Even if you’re closely following election news, it can feel overwhelming to parse through the mountain of information, disinformation, and misinformation coming in every day, especially when so much of the worst parts are coming from President Trump and his allies. A quiz like this is a low-stakes entry into the topic. It’s more about identifying what you don’t know than it is about getting a perfect score.

Tip: Use Google Forms to create and publish quizzes featuring a range of question types.

2. Videos to Build Relationships

Community

Virtual learning poses enormous challenges in the wake of COVID-19, and they cannot be overstated. Building relationships, establishing community, and informal personal connections are such important pieces to learning. Recreating that dynamic online, amidst a pandemic, might be the biggest obstacle for educators as they rapidly transition to online learning environments.

Building online relationships is actually a discipline where teachers can learn a lot from digital journalists and other influential content creators.

Sophia Smith Galer, a digital and video journalist for the BBC World Service, is one of TikTok’s most well-known journalists. In August, Smith Galer announced to her 120,000 followers that she was working on a documentary about how TikTok could influence the outcome of the US election. She didn’t stop there. In subsequent videos, she asked followers to suggest sources and interviewed them en masse.

The hourlong BBC documentary, The TikTok Election, aired last week.

From an online learning design perspective, getting on camera to connect with students is incredibly important, according to Kansas State University Professor Mike Wesch. In his video, Make Super Simple Videos for Teaching Online, two of the reasons Wesch offers that I believe are especially relevant in journalism are that 1.) video humanizes you and 2.) video helps build relationships.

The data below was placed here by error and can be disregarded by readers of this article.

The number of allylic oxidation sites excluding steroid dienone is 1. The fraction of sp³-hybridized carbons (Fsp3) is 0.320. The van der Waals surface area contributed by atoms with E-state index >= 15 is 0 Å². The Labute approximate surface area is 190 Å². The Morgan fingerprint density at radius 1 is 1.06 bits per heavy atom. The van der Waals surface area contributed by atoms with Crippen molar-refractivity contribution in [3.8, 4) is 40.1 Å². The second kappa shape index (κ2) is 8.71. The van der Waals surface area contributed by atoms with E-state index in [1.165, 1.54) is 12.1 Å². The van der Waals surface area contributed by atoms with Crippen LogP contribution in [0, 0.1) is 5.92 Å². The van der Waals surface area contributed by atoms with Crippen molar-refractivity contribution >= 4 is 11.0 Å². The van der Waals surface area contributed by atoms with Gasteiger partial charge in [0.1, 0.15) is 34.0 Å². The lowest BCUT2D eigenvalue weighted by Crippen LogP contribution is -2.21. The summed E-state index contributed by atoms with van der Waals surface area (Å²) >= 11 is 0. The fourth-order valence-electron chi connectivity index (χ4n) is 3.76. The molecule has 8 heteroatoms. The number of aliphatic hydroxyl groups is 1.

Smith Galer’s videos are a way to welcome viewers into her life as a reporter, and invite them to actively participate in her storygathering process. While these digital outreach efforts are often cited as best practices from a reporting process, they also serve to cultivate a sense of community.

3. An Email Newsletter With Multiple Modalities

Knowledge Building

Screenshot from Quartz’s Weekly Obsession

In teaching, lectures have been going out of style for years. They assume that professors possess all of the knowledge and that listening to them talk about it for 50 minutes is the best way for students to learn. There is no research that supports this, and there is widespread acknowledgment among educators that lectures do not help their students learn.⁶

Moving beyond the lecture, the best teachers design “multimodal” learning experiences that expose students to related concepts and information in different ways.

In journalism, the conventional 800-word article is maybe the closest thing there is to a “lecture.”

It remains a default model for disseminating news, but innovators in digital journalism and communications are also shifting away from tradition, through multimedia and interactive tools.

An example is Quartz’s Weekly Obsession. Every week, a three-person production team picks a topic and designs a comprehensive explainer that covers seemingly every angle. They’re all unique, but typically present information in a few similar modalities. Let’s take a look at a recent one, Post-Election Chaos. This one included:

A punchy and clear introduction that usually includes a provocative quote

A stat-heavy, “By the digits” section

Interactive components that include one-question quizzes and surveys

Screenshot from Weekly Quartz Obsession Newsletter: Post-Election Chaos
Screenshot from Weekly Quartz Obsession Newsletter: Post-Election Chaos

Links to multimedia, including a video explainer

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Geoff Decker

Geoff Decker

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Curious storyteller, writer and reporter currently exploring journalism through teaching and learning.